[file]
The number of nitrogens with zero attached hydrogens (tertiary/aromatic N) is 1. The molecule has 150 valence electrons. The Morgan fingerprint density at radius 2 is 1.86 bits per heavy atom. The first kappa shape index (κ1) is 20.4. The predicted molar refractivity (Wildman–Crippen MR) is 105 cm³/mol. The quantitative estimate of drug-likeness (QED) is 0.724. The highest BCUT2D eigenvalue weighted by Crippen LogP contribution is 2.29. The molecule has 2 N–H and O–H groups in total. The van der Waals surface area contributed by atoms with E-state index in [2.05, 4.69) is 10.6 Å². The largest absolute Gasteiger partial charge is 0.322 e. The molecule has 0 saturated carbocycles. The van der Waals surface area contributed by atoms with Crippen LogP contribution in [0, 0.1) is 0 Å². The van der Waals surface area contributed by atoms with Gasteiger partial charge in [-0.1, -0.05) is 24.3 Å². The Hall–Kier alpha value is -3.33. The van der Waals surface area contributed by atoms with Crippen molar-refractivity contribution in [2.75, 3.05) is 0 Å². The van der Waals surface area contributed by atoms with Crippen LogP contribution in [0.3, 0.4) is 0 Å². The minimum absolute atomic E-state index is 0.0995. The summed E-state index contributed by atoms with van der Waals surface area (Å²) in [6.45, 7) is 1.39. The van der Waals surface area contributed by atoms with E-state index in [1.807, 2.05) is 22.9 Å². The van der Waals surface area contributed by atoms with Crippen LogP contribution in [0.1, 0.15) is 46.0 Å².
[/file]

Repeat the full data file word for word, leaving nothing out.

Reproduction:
The number of nitrogens with zero attached hydrogens (tertiary/aromatic N) is 1. The molecule has 150 valence electrons. The Morgan fingerprint density at radius 2 is 1.86 bits per heavy atom. The first kappa shape index (κ1) is 20.4. The predicted molar refractivity (Wildman–Crippen MR) is 105 cm³/mol. The quantitative estimate of drug-likeness (QED) is 0.724. The highest BCUT2D eigenvalue weighted by Crippen LogP contribution is 2.29. The molecule has 2 N–H and O–H groups in total. The van der Waals surface area contributed by atoms with E-state index in [2.05, 4.69) is 10.6 Å². The largest absolute Gasteiger partial charge is 0.322 e. The molecule has 0 saturated carbocycles. The van der Waals surface area contributed by atoms with Crippen LogP contribution in [0, 0.1) is 0 Å². The van der Waals surface area contributed by atoms with Gasteiger partial charge in [-0.1, -0.05) is 24.3 Å². The Hall–Kier alpha value is -3.33. The van der Waals surface area contributed by atoms with Crippen molar-refractivity contribution in [2.75, 3.05) is 0 Å². The van der Waals surface area contributed by atoms with Crippen LogP contribution in [0.3, 0.4) is 0 Å². The minimum absolute atomic E-state index is 0.0995. The summed E-state index contributed by atoms with van der Waals surface area (Å²) in [6.45, 7) is 1.39. The van der Waals surface area contributed by atoms with E-state index in [1.807, 2.05) is 22.9 Å². The van der Waals surface area contributed by atoms with Crippen LogP contribution in [0.1, 0.15) is 46.0 Å².